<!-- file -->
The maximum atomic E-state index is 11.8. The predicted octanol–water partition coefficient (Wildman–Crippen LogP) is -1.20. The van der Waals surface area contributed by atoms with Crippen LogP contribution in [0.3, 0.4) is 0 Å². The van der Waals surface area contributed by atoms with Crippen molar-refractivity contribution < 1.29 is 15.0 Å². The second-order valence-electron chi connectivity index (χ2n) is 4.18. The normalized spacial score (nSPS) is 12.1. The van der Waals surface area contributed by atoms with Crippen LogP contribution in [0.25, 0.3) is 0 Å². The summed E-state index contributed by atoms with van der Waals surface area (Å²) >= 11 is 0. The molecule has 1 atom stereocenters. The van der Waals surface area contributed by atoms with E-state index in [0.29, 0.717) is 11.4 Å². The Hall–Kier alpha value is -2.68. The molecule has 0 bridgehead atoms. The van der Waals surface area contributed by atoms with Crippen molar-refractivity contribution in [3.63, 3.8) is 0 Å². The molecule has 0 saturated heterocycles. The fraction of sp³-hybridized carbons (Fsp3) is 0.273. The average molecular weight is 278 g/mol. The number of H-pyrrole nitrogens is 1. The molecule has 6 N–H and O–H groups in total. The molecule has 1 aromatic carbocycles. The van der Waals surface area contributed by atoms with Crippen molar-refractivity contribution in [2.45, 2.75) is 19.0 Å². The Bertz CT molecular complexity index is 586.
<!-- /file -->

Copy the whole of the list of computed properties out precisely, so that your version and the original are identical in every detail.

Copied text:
The maximum atomic E-state index is 11.8. The predicted octanol–water partition coefficient (Wildman–Crippen LogP) is -1.20. The van der Waals surface area contributed by atoms with Crippen LogP contribution in [0.3, 0.4) is 0 Å². The van der Waals surface area contributed by atoms with Crippen molar-refractivity contribution < 1.29 is 15.0 Å². The second-order valence-electron chi connectivity index (χ2n) is 4.18. The normalized spacial score (nSPS) is 12.1. The van der Waals surface area contributed by atoms with Crippen LogP contribution in [0.25, 0.3) is 0 Å². The summed E-state index contributed by atoms with van der Waals surface area (Å²) >= 11 is 0. The molecule has 1 atom stereocenters. The van der Waals surface area contributed by atoms with E-state index in [0.29, 0.717) is 11.4 Å². The Hall–Kier alpha value is -2.68. The molecule has 0 bridgehead atoms. The van der Waals surface area contributed by atoms with Crippen molar-refractivity contribution in [3.63, 3.8) is 0 Å². The molecule has 0 saturated heterocycles. The fraction of sp³-hybridized carbons (Fsp3) is 0.273. The average molecular weight is 278 g/mol. The number of H-pyrrole nitrogens is 1. The molecule has 6 N–H and O–H groups in total. The molecule has 1 aromatic carbocycles. The van der Waals surface area contributed by atoms with Crippen molar-refractivity contribution in [2.45, 2.75) is 19.0 Å². The Bertz CT molecular complexity index is 586.